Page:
Cheers to Caroline Boswell and her After Thoughts presentation, Tuesday, March 1. Boswell, a University of Wisconsin-Green Bay Associate Prof. (History) educated and entertained with her presentation, “Ye Olde Pub: A Social and Cultural History of England’s Early Drinking Houses” on Tuesday, as part of the University’s After Thoughts series.
Boswell’s presentation dove into the rich early history of those temples of British culture: the pubs. Beyond their charm and antiquity, these centuries-old drinking establishments were historic centers for social and political activity, according to Boswell. In medieval and early modern England drinking houses — inns (for the social elite, often with private rooms and ability to socialize with private parties), taverns (serving wine and beer to middle class) and alehouses (often less permanent establishments, sometimes family-owned to supplement income, and most prolific — serving the lower and middle income). All were vital hubs of sociability, culture and news.
Among other interesting tidbits:
- “Drink” was vital to the social lives of the English people and only the poorest of the poor couldn’t afford to. Boswell said that farmers lured the best farmhands by offering the strongest beer.
- “Ye Olde” was added by Victorian English during a resurgence of popularity of historic drinking establishments. If you hear “Ye Olde” it probably isn’t. “Pubs” is short for “public drinking houses” and wasn’t really a popular term until the 19th century.
- Although Wisconsin is third highest state in taverns to consumers (1 for every 1,800 people), Boswell said it can’t compare to the number of England’s historic watering holes from c. 1400-1800.
- Although drinking houses formed an integral part of the social lives of many English men and women, some feared these “dens of iniquity” bred seditious toasts and songs, subversive speeches against church and state and lewd behavior.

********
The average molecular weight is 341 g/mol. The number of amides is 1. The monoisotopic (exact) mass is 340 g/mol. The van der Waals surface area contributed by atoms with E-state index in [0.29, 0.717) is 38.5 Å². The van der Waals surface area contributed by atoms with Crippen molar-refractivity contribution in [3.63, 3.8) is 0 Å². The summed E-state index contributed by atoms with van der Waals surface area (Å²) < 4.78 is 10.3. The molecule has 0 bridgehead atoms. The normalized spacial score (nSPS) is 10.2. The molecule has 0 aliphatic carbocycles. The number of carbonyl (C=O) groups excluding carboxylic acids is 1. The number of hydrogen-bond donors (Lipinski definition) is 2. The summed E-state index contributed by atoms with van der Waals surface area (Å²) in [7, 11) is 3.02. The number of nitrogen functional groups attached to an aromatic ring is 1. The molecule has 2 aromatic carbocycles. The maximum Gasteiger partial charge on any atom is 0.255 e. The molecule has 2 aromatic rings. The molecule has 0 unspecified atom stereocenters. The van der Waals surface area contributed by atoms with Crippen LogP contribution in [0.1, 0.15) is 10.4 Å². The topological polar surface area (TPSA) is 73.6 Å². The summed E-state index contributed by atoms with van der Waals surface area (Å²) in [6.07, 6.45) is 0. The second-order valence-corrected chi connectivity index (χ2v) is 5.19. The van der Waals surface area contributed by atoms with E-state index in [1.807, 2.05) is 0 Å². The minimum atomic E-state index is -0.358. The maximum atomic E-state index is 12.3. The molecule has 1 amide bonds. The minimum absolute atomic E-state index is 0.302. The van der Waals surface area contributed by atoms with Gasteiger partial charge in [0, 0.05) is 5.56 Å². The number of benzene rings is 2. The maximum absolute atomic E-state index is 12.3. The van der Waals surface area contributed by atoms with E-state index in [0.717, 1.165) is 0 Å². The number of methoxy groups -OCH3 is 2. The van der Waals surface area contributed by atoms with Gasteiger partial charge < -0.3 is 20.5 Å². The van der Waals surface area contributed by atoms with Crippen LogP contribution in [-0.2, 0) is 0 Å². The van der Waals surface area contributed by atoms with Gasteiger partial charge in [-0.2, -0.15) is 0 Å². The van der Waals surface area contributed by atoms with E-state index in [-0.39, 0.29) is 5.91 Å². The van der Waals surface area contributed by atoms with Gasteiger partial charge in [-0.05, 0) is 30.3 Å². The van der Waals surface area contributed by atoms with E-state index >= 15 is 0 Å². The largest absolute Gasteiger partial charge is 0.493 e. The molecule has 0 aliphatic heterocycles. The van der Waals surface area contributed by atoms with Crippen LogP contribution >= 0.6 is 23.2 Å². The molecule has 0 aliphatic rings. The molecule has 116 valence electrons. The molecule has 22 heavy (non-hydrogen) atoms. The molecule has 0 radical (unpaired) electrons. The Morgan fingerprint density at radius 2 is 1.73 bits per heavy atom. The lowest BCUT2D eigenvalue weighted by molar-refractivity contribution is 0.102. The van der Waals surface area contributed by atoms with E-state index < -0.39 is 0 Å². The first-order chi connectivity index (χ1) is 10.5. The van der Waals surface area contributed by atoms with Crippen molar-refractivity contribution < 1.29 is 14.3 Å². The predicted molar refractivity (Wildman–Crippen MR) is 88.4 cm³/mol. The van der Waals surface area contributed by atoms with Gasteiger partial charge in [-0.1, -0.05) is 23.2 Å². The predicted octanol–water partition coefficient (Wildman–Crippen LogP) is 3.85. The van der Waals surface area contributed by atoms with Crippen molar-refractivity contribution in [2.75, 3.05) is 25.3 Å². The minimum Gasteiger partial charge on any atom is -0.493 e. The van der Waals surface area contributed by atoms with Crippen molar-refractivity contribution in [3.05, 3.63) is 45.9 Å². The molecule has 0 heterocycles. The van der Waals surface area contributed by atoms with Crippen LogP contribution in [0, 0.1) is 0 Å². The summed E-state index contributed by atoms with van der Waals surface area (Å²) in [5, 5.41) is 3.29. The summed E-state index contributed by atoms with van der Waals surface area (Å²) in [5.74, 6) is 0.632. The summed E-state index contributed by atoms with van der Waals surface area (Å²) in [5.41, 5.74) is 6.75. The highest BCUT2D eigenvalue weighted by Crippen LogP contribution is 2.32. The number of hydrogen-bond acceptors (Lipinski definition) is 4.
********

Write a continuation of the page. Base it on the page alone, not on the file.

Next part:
- Often the pubs and inns lured clients by subscribing to hard-to-come-by news via newspapers or offering ballads to entertain and the illiterate.
Boswell presented in Fort Howard Hall of the Weidner Center for the Performing Arts to accommodate Wisconsin Public Television’s University Place recording (to air at a later date). As part of UW-Green Bay’s 50th Anniversary celebration, attendees were treated to pre-program samples of GB Golden, UW-Green Bay’s 50th Anniversary beer, brewed by Titletown Brewing Co., Green Bay.
Boswell received her undergraduate degree at UW-Madison, and her master’s and Ph.D. at Brown University. She is a co-editor of Syllabus Journal, and has published articles and book reviews regarding the history and culture of England within the Journal of British Studies, and Seventeenth Century.
Now in its fifth full season, After Thoughts seeks to connect members of the community with UW-Green Bay. The gatherings showcase talented women among University faculty, staff and alumni, and convene men and women after their workday for learning, enrichment and fun.
The final After Thoughts event of the academic year will be Tuesday, April 5, when UWGB music faculty member Sarah Meredith Livingston presents, “Women Who Dare!”
For more or to register go to http://www.uwgb.edu/afterthoughts/.
Click to advance slideshow or view the album on Flickr.
– Photos by Kayla Ermer, Marketing and University Communication Student Intern